Rosacea cannot be cured, but it can usually be treated and controlled. For skin symptoms, doctors usually prescribe either a topical antibiotic (which is applied directly to the skin) or, in more severe cases, an oral antibiotic (taken by mouth). Ocular symptoms usually are treated with oral antibiotics, such as tetracycline or doxycycline, or with prescription eyedrops or ointments containing steroids. Artificial tear-type saline solutions can help to relieve some of the symptoms of ocular rosacea by keeping eyes well moisturized. Some people, however, should avoid using eyedrops specifically meant for clearing up bloodshot eyes, as these eventually can make ocular rosacea symptoms worse.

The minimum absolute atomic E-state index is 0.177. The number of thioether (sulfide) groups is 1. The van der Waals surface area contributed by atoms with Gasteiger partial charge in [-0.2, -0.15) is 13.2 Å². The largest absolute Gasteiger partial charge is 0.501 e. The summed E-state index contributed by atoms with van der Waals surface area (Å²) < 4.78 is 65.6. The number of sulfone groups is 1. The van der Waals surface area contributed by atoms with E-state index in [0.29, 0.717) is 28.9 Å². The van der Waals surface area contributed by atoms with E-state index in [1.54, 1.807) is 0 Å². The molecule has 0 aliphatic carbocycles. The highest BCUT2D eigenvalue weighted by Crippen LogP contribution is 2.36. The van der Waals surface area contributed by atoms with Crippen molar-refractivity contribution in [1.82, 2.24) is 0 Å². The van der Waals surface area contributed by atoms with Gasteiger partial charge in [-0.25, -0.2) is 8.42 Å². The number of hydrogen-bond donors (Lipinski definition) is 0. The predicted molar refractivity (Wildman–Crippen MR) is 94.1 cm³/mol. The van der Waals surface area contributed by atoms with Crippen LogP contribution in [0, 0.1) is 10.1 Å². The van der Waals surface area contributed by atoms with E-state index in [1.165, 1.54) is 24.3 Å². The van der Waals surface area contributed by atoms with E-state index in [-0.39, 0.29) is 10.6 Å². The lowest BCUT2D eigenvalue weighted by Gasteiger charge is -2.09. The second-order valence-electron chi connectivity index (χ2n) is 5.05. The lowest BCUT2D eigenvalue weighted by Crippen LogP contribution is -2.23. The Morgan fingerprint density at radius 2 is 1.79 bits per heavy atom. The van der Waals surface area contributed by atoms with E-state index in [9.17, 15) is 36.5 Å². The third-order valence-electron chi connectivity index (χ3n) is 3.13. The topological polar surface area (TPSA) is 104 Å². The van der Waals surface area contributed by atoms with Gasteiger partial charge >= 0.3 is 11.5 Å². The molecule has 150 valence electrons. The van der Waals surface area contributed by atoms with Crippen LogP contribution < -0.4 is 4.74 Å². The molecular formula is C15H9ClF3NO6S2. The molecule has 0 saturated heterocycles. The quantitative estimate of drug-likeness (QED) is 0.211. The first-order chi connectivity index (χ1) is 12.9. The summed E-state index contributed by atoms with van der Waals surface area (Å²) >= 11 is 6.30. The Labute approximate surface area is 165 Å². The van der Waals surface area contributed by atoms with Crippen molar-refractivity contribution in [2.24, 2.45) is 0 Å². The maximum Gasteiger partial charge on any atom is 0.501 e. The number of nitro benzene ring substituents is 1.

Doctors recommend that people who develop eyelid infections with rosacea should practice good lid hygiene regularly. One option is a method called eyelid scrubs, in which patients gently scrub their eyelids with baby shampoo mixed with warm water on a clean washcloth. Another option is to use an eyelid cleaning product recommended by your ophthalmologist. Warm cloths or pads should also be applied to the eyes several times a day.
Ocular rosacea, on occasion, may affect eyesight if it is left untreated. Once ocular rosacea is treated and controlled, a patient’s condition generally improves.